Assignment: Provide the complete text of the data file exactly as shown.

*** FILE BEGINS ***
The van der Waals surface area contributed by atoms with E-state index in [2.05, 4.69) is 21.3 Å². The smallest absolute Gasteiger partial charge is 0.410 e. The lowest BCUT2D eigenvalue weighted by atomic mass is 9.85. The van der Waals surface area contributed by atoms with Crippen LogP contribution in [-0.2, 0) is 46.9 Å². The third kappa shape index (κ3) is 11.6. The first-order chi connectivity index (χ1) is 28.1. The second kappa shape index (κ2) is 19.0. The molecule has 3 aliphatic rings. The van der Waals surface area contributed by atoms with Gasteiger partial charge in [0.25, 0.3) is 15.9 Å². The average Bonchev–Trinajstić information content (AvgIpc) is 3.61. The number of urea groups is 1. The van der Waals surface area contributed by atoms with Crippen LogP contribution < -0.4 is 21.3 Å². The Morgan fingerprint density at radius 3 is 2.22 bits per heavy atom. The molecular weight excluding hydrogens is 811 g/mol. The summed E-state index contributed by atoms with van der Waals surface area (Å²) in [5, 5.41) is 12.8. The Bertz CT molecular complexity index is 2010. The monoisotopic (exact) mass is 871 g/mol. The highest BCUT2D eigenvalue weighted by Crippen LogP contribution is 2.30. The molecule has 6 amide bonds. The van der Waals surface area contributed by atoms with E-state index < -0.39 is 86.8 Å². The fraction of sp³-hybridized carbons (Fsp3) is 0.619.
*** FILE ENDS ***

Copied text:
The van der Waals surface area contributed by atoms with E-state index in [2.05, 4.69) is 21.3 Å². The smallest absolute Gasteiger partial charge is 0.410 e. The lowest BCUT2D eigenvalue weighted by atomic mass is 9.85. The van der Waals surface area contributed by atoms with Crippen LogP contribution in [-0.2, 0) is 46.9 Å². The third kappa shape index (κ3) is 11.6. The first-order chi connectivity index (χ1) is 28.1. The second kappa shape index (κ2) is 19.0. The molecule has 3 aliphatic rings. The van der Waals surface area contributed by atoms with Gasteiger partial charge in [0.25, 0.3) is 15.9 Å². The average Bonchev–Trinajstić information content (AvgIpc) is 3.61. The number of urea groups is 1. The van der Waals surface area contributed by atoms with Crippen LogP contribution < -0.4 is 21.3 Å². The Morgan fingerprint density at radius 3 is 2.22 bits per heavy atom. The molecular weight excluding hydrogens is 811 g/mol. The summed E-state index contributed by atoms with van der Waals surface area (Å²) in [5, 5.41) is 12.8. The Bertz CT molecular complexity index is 2010. The monoisotopic (exact) mass is 871 g/mol. The highest BCUT2D eigenvalue weighted by Crippen LogP contribution is 2.30. The molecule has 6 amide bonds. The van der Waals surface area contributed by atoms with E-state index < -0.39 is 86.8 Å². The fraction of sp³-hybridized carbons (Fsp3) is 0.619.